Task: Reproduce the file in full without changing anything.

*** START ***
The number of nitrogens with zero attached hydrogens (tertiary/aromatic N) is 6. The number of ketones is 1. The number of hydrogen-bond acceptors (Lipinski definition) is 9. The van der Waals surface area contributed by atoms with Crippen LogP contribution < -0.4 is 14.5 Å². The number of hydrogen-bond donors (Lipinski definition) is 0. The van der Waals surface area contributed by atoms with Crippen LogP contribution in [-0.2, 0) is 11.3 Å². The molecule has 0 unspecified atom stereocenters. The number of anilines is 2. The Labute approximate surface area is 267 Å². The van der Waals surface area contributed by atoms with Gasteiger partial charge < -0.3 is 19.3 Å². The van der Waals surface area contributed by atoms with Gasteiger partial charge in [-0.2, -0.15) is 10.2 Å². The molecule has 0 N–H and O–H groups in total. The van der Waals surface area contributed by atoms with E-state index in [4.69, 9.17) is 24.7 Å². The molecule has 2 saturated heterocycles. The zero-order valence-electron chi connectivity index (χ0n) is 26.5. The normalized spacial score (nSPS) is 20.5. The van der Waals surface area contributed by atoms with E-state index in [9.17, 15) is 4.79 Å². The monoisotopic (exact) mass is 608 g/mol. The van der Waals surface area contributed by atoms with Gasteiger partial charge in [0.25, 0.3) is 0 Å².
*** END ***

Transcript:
The number of nitrogens with zero attached hydrogens (tertiary/aromatic N) is 6. The number of ketones is 1. The number of hydrogen-bond acceptors (Lipinski definition) is 9. The van der Waals surface area contributed by atoms with Crippen LogP contribution < -0.4 is 14.5 Å². The number of hydrogen-bond donors (Lipinski definition) is 0. The van der Waals surface area contributed by atoms with Crippen LogP contribution in [-0.2, 0) is 11.3 Å². The molecule has 0 unspecified atom stereocenters. The number of anilines is 2. The Labute approximate surface area is 267 Å². The van der Waals surface area contributed by atoms with Gasteiger partial charge < -0.3 is 19.3 Å². The van der Waals surface area contributed by atoms with Gasteiger partial charge in [-0.2, -0.15) is 10.2 Å². The molecule has 0 N–H and O–H groups in total. The van der Waals surface area contributed by atoms with E-state index in [4.69, 9.17) is 24.7 Å². The molecule has 2 saturated heterocycles. The zero-order valence-electron chi connectivity index (χ0n) is 26.5. The normalized spacial score (nSPS) is 20.5. The van der Waals surface area contributed by atoms with E-state index in [9.17, 15) is 4.79 Å². The monoisotopic (exact) mass is 608 g/mol. The van der Waals surface area contributed by atoms with Gasteiger partial charge in [0.25, 0.3) is 0 Å².